The Studley Family History

Contributed by Darlene Martin

The following Speech was given by Uncle Ed Norton at a Studley/Norton Reunion in August 1933. Uncle Ed was a grandson of William Studley and John Norton. I knew Ed Norton when I was a child. He came to visit us in Nebraska several times in his life time. He is the person who identified the photos in my Hood/Norton photo album. However, he was unable to name many of the photos.

Darlene Martin

Dear Kinsmen and Fellow Citizens:

On August 30th, 1913, nearly a quarter of a century ago, the first reunion of the Studley family was held on the Norton farm, near Neponset. Since that day many of our number in this great family circle have passed to the Great Beyond.

We are gathered here today not only to celebrate the one hundredth anniversary of the arrival of the first white settlers in Neponset township, but to commemorate their lives and deeds and we wish to pay just tribute to those to whom we owe so much that can never be fully repaid. We are indebted to William and Ann Chapman Studley, who built the first log cabin on these virgin prairies, as it was not by chance or lot that they established their home, but by forethought and good judgment as we find by their actions after leaving England, their native land.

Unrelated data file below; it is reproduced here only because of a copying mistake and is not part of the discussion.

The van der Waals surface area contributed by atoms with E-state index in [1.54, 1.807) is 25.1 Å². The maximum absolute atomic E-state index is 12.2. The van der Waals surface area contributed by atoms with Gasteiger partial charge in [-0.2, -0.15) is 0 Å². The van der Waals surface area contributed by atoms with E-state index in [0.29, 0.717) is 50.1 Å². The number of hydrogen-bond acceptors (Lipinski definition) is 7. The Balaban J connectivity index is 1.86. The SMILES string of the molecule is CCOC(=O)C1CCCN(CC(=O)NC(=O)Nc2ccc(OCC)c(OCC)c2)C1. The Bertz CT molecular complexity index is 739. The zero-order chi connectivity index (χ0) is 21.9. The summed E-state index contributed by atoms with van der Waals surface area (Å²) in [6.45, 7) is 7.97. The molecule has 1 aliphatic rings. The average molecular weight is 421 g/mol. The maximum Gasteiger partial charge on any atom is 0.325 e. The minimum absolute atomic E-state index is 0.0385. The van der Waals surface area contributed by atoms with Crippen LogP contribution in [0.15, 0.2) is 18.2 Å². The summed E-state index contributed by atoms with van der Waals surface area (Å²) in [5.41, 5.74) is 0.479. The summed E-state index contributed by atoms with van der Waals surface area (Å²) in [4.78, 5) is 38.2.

It was in 1824 that these pioneers decided to leave Yorkshire, England and make their future home in America, but upon their arrival at the dock of Lynne, it was found that there was an outbreak of smallpox and they were refused passage. Returning to their home, although greatly disappointed, they again took up their work upon the farm and it was nine years before they could accumulate enough money to again make their start. In the spring of 1833, they sailed for America. They were accompanied by their four children: William Studley Jr., Ann Studley, Robert Studley, and Thomas Studley. They came to Quebec, thence to Columbus, Ohio, traveling part of the way by the Erie Canal. With ox teams the family journeyed to Naples, Illinois by August 1833. It required fourteen weeks to make the trip from England. Six weeks and three days were spent on the ocean sailing Vessel. Not being pleased with the section where first they stopped, they moved near Lynnville, Morgan County, now Scott County, Illinois, where they resided until the spring of 1836. They moved to the Osceola Grove, one mile south of the Spoon River bridge, six miles south of Neponset. The hogs and cattle were driven overland. In the fall of that year, sometime during the month of October, but the exact date is not known, they came to Barren Grove and established a home three miles northwest of Neponset, where Woodland provided both fuel and shelter. Here they labored together and aided in subduing the wilderness and extending the frontier. These ancestors of ours figured prominently in early days in connection with events which are now matters of historic importance.